IQ's prestigious list of ten future industry leaders returns for 2019, with nominations welcomed before Friday 26 July
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Kicking off a series of interviews with IQ’s 2019 New Bosses is Bonita McKinney, business development manager of music and festivals at Ticketmaster
By IQ on 12 Sep 2019
The New Bosses 2019 – the biggest-ever edition of IQ‘s yearly roundup of future live industry leaders, as voted for by their peers – was published in IQ 85 this week, revealing the twelve promising agents, promoters, bookers and execs that make up this year’s list.
To get to know this year’s cream of the crop a little better, IQ conducted interviews with each one of 2019’s New Bosses, to discover their greatest inspirations and proudest achievements, pinpoint the reasons for their success and obtain advice for those hoping to be a future New Boss. Snippets of the interviews can be found in the latest IQ Magazine, with all interviews being reproduced in full online and on IQ Index over the coming weeks.
First up is Bonita McKinney (30), business development manager of music and festivals at Ticketmaster. Born in Exeter and raised in Bournemouth, McKinney studied commercial music at London’s University of Westminster. Her first full-time industry role was at Miracle Artists as an assistant to agent Nick Peel, where she spent two years before joining Academy Music Group in 2010 as a promoter.
After spells as a promoter for DHP Family and Robomagic, she joined Ticketmaster in 2016, moving into her current role earlier this year.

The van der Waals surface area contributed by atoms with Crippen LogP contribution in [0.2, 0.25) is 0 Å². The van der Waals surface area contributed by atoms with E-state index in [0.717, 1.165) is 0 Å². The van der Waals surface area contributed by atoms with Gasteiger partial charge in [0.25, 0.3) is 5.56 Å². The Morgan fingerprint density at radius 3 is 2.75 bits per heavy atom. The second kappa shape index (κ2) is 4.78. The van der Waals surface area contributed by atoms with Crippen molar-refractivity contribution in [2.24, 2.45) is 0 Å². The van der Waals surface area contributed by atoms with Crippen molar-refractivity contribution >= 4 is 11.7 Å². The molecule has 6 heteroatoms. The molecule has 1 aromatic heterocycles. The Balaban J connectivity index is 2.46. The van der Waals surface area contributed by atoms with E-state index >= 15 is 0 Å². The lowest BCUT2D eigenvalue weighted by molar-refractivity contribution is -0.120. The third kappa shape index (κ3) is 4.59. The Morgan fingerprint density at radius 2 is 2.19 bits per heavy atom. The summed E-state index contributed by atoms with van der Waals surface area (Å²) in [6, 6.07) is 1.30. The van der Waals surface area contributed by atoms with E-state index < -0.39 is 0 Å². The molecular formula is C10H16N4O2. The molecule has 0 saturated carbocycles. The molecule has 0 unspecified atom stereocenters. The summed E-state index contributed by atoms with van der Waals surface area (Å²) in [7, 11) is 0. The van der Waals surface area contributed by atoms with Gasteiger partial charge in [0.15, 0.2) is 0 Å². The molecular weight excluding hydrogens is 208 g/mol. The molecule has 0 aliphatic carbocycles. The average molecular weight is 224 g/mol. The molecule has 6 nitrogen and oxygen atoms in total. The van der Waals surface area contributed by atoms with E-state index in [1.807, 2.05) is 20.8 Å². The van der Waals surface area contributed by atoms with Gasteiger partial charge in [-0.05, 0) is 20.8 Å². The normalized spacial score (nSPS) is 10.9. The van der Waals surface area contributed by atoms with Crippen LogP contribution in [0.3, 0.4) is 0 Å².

What are you busy with right now?
As I’m writing, it is mid-festival season so I’m running from field to field helping ensure box offices run smoothly and clients are happy, all while setting up presales for 2020 events.
My main role is to sign up new clients to Ticketmaster, whether they be a festival, venue, promoter or brand. I help take independent events to the next level through Ticketmaster’s marketing and technology.
Did you always want to work in the music business?
Yes, but I thought I’d be on the stage! I was in a band pitched for “electro goth success” and toured the country for a couple of years. I’m so thankful I had that experience, as now I truly understand what it is like from the artists’ perspective and just how important grassroots venues are to the success of new acts.
What are some of the highlights of your career so far?
As a promoter for more than five years, some of my highlights were Craig David’s comeback tour, Ghost’s first UK Tour with Jägermeister Music, taking Sleaford Mods to a sell-out Forum from a 50-cap room in Nottingham and creating an event for female artists which won the PRS for Music Fund.
My Ticketmaster highlight so far has to be working with the Music Venue Trust to help save grassroots music venues across the country.
“The key elements of my job are the same as promoting… I’m just helping someone else to sell out their shows instead of my own”
How has your role changed since you started out?